Target Size Analysis of Cell Surface Receptors and Adenylate Cyclase

  • Werner Schlegel
  • Ellis S. Kempner
Part of the Methodological Surveys in Biochemistry and Analysis book series (MSBA, volume 13)


Radiation inactivation with target size analysis [1] allows determination of the molecular size of enzymes or receptors with no need for purification or solubilization. Known doses of high-energy radiation, viz. electrons from a linear accelerator, are delivered homogeneously to a sample of a crude enzyme or receptor preparation. To avoid indirect effects of radiation the sample has to be either dry (lyophilized) or kept frozen at a constant temperature. From the loss of function — catalytic activity or specific binding — as a function of radiation dose, the target size of an enzyme or a receptor can be evaluated.

A literature review [2] showed that this method measures either the size of subunits or subunit assemblies or the complete size of the enzyme molecule. We proposed that the target size corresponds to the size of the functional unit, i.e. the minimal assembly of protein subunits required for a given enzymatic or specific binding function [2]. This concept has been verified by target size analysis of soluble polyenzyme clusters [3]. It can be shown that within the same cluster, target sizes for distinct functions are different, indicating which subunits or subunit assemblies constitute the functional unit for a given catalytic activity. This article concerns technical problems, the theoretical aspects, and examples for adenylate cyclase in liver/ fat cells/turkey erythrocyte membranes etc. to illustrate implications of the functional unit concept for interpreting target data, and how radiation inactivation complements biochemical approaches.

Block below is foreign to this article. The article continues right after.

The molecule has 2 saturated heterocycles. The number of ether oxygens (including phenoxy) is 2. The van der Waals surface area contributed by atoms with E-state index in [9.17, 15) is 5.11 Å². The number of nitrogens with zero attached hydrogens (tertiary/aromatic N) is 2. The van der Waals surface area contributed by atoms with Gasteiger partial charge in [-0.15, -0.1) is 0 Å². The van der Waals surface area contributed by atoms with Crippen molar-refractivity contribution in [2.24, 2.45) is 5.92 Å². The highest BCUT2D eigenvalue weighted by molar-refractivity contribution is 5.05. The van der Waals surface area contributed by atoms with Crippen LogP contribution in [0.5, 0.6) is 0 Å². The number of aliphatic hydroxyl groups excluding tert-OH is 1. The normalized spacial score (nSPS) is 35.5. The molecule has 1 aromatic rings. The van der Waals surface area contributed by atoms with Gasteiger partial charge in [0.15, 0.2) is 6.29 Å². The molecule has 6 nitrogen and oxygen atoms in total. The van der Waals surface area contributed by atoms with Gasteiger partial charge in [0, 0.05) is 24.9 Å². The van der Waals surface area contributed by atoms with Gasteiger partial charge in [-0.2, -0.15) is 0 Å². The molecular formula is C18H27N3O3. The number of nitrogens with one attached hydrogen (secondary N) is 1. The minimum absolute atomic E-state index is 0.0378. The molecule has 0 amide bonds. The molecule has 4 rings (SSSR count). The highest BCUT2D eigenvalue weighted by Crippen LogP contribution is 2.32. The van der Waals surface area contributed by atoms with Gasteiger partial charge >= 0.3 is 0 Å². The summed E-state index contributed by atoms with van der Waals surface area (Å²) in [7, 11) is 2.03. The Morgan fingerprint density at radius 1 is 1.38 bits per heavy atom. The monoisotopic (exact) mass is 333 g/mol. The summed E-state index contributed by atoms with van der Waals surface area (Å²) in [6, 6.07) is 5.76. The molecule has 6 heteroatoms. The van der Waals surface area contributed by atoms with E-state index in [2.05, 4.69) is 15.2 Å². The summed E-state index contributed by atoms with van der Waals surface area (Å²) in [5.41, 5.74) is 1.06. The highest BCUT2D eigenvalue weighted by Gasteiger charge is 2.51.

Adenylate Cyclase Functional Unit Primary Ionization Target Size Target Analysis 
These keywords were added by machine and not by the authors. This process is experimental and the keywords may be updated as the learning algorithm improves.


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Copyright information

© Plenum Press, New York 1984

Authors and Affiliations

  • Werner Schlegel
    • 1
  • Ellis S. Kempner
    • 2
  1. 1.Department of MedicineFondation pour Recherches MedicalesGenève 4Switzerland
  2. 2.National Institutes of HealthBethesdaUSA

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